Nancy Spahr’s current exhibit of multi-media bird nests in Staunton, Virginia, is simultaneously inspiring and delightful…and disturbing.
Delightful because she combines surprising detail, careful research, and creative combinations of materials and media in her art work.
Take a look at one of her “assemblages”: basically a variation of a shadow box that contains an abandoned nest, 3D printed and hand-painted eggs, an image of a chipping sparrow superimposed on old dictionary paper.
Nancy emphasizes in her artist’s statement that all of her bird nests were collected well after the nesting cycle of the birds was completed. She made sure not to interfere with nature by researching each bird’s habits. Any feathers or wing parts used in her works are either from domestic fowl or found dead birds.
I particularly liked this painting of a robin’s nest cradled in the curves of an antler, the softness of the round nest held by the hard, spiky strength of the antlers.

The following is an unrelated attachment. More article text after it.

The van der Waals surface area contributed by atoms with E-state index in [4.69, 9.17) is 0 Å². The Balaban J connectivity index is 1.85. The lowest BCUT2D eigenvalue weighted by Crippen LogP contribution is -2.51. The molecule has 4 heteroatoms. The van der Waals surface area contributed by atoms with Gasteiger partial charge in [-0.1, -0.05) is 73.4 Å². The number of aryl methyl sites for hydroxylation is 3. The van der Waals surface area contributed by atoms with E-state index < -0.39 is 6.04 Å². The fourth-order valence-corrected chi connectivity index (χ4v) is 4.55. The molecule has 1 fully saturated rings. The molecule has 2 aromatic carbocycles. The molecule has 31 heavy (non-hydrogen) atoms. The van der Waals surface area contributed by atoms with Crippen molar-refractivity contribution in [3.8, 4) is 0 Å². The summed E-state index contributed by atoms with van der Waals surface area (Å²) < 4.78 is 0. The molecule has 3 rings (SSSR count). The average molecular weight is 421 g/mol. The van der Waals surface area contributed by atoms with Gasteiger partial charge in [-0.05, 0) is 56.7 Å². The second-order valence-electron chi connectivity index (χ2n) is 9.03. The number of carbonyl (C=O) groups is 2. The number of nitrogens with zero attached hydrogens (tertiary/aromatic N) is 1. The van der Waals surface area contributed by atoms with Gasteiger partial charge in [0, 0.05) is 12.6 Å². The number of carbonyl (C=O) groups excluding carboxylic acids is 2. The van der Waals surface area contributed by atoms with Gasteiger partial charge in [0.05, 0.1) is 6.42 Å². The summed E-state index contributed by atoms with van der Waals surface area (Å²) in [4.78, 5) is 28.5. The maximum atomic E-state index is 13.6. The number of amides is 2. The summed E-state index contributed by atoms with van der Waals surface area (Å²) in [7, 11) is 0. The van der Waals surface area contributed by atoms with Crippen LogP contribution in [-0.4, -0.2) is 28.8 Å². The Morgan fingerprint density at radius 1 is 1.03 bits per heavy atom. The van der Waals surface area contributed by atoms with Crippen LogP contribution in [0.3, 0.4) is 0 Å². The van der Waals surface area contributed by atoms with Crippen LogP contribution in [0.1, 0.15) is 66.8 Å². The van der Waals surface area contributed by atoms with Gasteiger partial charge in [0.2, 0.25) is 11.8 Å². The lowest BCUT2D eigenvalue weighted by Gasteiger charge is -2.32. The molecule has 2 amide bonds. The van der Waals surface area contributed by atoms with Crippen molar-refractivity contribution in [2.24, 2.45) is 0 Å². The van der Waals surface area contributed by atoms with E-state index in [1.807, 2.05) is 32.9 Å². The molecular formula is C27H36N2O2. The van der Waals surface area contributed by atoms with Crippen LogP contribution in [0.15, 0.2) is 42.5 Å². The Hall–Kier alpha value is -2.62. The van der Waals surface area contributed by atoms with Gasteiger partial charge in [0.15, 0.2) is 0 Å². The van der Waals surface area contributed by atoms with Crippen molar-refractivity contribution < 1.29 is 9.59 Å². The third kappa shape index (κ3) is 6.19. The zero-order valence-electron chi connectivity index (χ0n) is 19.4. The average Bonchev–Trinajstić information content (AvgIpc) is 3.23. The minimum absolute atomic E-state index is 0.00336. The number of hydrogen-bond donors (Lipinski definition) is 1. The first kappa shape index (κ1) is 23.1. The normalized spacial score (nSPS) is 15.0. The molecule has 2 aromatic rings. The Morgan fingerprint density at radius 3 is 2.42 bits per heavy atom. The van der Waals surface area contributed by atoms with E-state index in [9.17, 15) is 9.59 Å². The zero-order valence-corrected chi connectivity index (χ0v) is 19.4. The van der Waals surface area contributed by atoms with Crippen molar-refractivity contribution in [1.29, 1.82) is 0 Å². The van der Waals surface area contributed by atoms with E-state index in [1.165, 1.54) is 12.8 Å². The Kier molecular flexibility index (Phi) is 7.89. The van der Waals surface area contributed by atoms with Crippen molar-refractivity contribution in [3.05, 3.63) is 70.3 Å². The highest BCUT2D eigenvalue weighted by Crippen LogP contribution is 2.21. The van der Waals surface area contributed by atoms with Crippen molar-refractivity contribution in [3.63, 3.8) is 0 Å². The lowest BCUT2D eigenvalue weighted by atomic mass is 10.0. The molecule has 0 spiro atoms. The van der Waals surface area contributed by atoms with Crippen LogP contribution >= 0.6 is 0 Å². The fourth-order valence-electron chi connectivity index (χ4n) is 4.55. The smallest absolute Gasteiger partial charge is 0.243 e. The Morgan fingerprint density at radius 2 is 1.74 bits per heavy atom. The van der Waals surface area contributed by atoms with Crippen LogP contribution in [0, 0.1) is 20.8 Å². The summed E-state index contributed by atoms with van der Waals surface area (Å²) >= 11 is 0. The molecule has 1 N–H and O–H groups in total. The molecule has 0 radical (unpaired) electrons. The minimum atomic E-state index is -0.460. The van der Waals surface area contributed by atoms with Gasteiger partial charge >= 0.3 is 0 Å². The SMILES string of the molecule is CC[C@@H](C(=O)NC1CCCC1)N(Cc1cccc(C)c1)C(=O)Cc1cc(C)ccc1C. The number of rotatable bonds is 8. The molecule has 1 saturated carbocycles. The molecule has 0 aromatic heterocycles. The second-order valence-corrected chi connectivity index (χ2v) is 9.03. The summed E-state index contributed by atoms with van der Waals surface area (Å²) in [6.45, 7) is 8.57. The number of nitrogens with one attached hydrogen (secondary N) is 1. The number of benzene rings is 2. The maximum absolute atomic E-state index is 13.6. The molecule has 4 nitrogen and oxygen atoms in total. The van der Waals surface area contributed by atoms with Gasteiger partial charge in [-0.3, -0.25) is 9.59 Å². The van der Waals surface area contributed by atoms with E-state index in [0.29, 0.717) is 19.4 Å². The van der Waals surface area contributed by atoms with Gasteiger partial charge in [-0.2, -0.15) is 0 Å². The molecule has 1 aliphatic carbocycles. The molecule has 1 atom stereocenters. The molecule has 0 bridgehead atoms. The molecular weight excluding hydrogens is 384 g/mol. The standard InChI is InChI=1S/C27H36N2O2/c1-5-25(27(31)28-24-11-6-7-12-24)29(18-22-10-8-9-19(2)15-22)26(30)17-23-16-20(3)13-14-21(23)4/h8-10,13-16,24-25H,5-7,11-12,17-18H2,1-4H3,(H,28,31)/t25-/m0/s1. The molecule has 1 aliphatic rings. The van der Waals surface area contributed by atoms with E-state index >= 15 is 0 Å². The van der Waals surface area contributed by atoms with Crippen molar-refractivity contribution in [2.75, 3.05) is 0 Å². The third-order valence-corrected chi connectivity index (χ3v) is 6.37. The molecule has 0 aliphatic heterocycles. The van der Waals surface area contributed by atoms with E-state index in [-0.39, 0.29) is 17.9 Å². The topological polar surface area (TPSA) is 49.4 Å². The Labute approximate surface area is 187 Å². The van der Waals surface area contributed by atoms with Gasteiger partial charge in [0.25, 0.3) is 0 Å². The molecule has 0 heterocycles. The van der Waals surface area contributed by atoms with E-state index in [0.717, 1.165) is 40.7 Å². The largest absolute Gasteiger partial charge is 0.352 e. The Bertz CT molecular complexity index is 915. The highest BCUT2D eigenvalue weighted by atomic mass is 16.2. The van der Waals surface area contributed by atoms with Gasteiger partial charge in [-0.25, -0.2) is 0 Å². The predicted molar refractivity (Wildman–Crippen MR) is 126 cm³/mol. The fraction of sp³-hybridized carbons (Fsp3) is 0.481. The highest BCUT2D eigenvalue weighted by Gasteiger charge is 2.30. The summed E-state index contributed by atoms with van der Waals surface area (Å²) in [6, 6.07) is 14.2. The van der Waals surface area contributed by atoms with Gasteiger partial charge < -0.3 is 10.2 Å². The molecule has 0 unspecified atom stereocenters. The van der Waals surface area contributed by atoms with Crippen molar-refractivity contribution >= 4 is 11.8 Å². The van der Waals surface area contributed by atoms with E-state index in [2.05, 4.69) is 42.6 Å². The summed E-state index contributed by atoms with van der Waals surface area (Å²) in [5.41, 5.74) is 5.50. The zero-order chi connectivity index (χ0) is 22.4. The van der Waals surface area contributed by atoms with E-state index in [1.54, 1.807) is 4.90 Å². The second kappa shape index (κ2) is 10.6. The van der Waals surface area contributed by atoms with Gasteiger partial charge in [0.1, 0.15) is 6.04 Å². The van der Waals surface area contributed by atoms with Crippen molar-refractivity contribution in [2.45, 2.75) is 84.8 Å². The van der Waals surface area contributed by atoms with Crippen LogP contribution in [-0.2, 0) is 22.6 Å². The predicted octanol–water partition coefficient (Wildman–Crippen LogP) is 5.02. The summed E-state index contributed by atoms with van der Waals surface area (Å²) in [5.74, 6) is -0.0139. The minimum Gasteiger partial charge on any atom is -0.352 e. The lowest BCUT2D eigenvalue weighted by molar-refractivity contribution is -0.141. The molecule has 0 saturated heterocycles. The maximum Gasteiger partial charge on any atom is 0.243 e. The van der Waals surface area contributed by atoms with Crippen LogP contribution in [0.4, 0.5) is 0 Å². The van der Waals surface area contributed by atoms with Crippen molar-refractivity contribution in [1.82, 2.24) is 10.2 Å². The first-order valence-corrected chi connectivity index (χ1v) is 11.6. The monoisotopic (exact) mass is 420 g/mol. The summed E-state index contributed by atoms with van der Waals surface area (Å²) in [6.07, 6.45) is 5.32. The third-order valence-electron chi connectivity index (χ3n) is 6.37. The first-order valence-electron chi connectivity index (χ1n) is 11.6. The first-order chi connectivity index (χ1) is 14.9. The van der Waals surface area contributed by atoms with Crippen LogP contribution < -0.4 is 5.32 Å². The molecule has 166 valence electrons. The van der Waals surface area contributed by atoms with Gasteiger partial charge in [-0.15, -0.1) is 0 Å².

Another emotionally evocative piece was this mixed media construction of a robin mama guarding her nest:
The following piece, created with the use of oil, tar, sand and feathers, represents a barn swallow nest aptly entitled “Feathering Your Nest.” Nancy described how a pair of barn swallows built a nest from mud pellets, straw, grasses and poultry feathers inside a barn right above her work table. She had to move the table to avoid disturbing the swallow parents as they tended first to the eggs, then to the baby birds until they were ready to leave the nest.
Then there was the disturbing part of the exhibit, city nests that incorporated trash we humans drop mindlessly wherever we go:
When you look closely, you can see the cigarette butts woven into the nest! While research has shown that the chemicals in these cigarette butts may actually deter ticks and mites, they can also cause physical damage to the birds.
Lastly, the largest art piece was entitled “Is This The Bird’s Future?” incorporating familiar throw-away trash.
What have we done to our world?!
To see more of Nancy Spahr’s art: http://www.SpahrArt.com